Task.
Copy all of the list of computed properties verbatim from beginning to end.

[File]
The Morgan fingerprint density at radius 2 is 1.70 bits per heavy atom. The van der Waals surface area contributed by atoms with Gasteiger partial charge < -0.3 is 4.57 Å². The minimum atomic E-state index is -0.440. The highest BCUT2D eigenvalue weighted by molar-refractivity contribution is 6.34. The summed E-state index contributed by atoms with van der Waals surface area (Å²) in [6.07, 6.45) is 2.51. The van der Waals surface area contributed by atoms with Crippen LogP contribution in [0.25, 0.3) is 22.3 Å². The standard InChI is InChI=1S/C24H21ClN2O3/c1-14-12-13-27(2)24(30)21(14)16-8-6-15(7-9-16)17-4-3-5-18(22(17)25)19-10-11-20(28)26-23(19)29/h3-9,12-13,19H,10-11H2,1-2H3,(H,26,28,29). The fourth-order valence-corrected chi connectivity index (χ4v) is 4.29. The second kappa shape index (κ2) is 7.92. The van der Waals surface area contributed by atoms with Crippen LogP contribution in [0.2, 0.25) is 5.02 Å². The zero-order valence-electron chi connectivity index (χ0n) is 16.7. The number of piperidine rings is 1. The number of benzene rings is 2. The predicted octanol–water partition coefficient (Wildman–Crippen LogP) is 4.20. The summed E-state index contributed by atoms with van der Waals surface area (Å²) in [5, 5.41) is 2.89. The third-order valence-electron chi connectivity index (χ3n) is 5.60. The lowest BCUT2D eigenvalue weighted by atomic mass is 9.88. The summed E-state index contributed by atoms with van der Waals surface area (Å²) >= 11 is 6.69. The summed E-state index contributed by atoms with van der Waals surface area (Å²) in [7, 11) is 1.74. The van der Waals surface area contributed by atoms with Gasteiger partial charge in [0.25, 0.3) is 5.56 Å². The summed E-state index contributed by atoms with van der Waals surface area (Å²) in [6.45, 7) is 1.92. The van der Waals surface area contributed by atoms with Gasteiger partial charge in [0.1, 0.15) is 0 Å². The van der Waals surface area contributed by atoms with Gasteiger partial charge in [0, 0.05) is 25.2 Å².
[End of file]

The Morgan fingerprint density at radius 2 is 1.70 bits per heavy atom. The van der Waals surface area contributed by atoms with Gasteiger partial charge < -0.3 is 4.57 Å². The minimum atomic E-state index is -0.440. The highest BCUT2D eigenvalue weighted by molar-refractivity contribution is 6.34. The summed E-state index contributed by atoms with van der Waals surface area (Å²) in [6.07, 6.45) is 2.51. The van der Waals surface area contributed by atoms with Crippen LogP contribution in [0.25, 0.3) is 22.3 Å². The standard InChI is InChI=1S/C24H21ClN2O3/c1-14-12-13-27(2)24(30)21(14)16-8-6-15(7-9-16)17-4-3-5-18(22(17)25)19-10-11-20(28)26-23(19)29/h3-9,12-13,19H,10-11H2,1-2H3,(H,26,28,29). The fourth-order valence-corrected chi connectivity index (χ4v) is 4.29. The second kappa shape index (κ2) is 7.92. The van der Waals surface area contributed by atoms with Crippen LogP contribution in [0.2, 0.25) is 5.02 Å². The zero-order valence-electron chi connectivity index (χ0n) is 16.7. The number of piperidine rings is 1. The number of benzene rings is 2. The predicted octanol–water partition coefficient (Wildman–Crippen LogP) is 4.20. The summed E-state index contributed by atoms with van der Waals surface area (Å²) in [5, 5.41) is 2.89. The third-order valence-electron chi connectivity index (χ3n) is 5.60. The lowest BCUT2D eigenvalue weighted by atomic mass is 9.88. The summed E-state index contributed by atoms with van der Waals surface area (Å²) >= 11 is 6.69. The summed E-state index contributed by atoms with van der Waals surface area (Å²) in [7, 11) is 1.74. The van der Waals surface area contributed by atoms with Gasteiger partial charge in [0.25, 0.3) is 5.56 Å². The summed E-state index contributed by atoms with van der Waals surface area (Å²) in [6.45, 7) is 1.92. The van der Waals surface area contributed by atoms with Gasteiger partial charge in [0.1, 0.15) is 0 Å². The van der Waals surface area contributed by atoms with Gasteiger partial charge in [0, 0.05) is 25.2 Å².